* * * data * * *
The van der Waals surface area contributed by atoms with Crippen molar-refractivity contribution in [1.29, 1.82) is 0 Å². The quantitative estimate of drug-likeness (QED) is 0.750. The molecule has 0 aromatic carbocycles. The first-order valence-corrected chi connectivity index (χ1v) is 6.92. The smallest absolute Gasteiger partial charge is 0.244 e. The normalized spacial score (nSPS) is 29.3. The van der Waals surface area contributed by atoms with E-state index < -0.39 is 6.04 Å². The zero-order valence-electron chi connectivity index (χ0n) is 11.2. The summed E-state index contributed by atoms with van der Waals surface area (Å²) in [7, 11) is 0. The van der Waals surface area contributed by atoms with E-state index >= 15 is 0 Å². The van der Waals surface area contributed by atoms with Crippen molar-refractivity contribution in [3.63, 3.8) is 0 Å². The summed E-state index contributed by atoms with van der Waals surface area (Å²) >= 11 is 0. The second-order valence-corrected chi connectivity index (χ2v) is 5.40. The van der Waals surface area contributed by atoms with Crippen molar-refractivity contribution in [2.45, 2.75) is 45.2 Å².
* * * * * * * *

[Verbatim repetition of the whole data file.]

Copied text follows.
The van der Waals surface area contributed by atoms with Crippen molar-refractivity contribution in [1.29, 1.82) is 0 Å². The quantitative estimate of drug-likeness (QED) is 0.750. The molecule has 0 aromatic carbocycles. The first-order valence-corrected chi connectivity index (χ1v) is 6.92. The smallest absolute Gasteiger partial charge is 0.244 e. The normalized spacial score (nSPS) is 29.3. The van der Waals surface area contributed by atoms with E-state index < -0.39 is 6.04 Å². The zero-order valence-electron chi connectivity index (χ0n) is 11.2. The summed E-state index contributed by atoms with van der Waals surface area (Å²) in [7, 11) is 0. The van der Waals surface area contributed by atoms with E-state index >= 15 is 0 Å². The van der Waals surface area contributed by atoms with Crippen molar-refractivity contribution in [3.63, 3.8) is 0 Å². The summed E-state index contributed by atoms with van der Waals surface area (Å²) >= 11 is 0. The second-order valence-corrected chi connectivity index (χ2v) is 5.40. The van der Waals surface area contributed by atoms with Crippen molar-refractivity contribution in [2.45, 2.75) is 45.2 Å².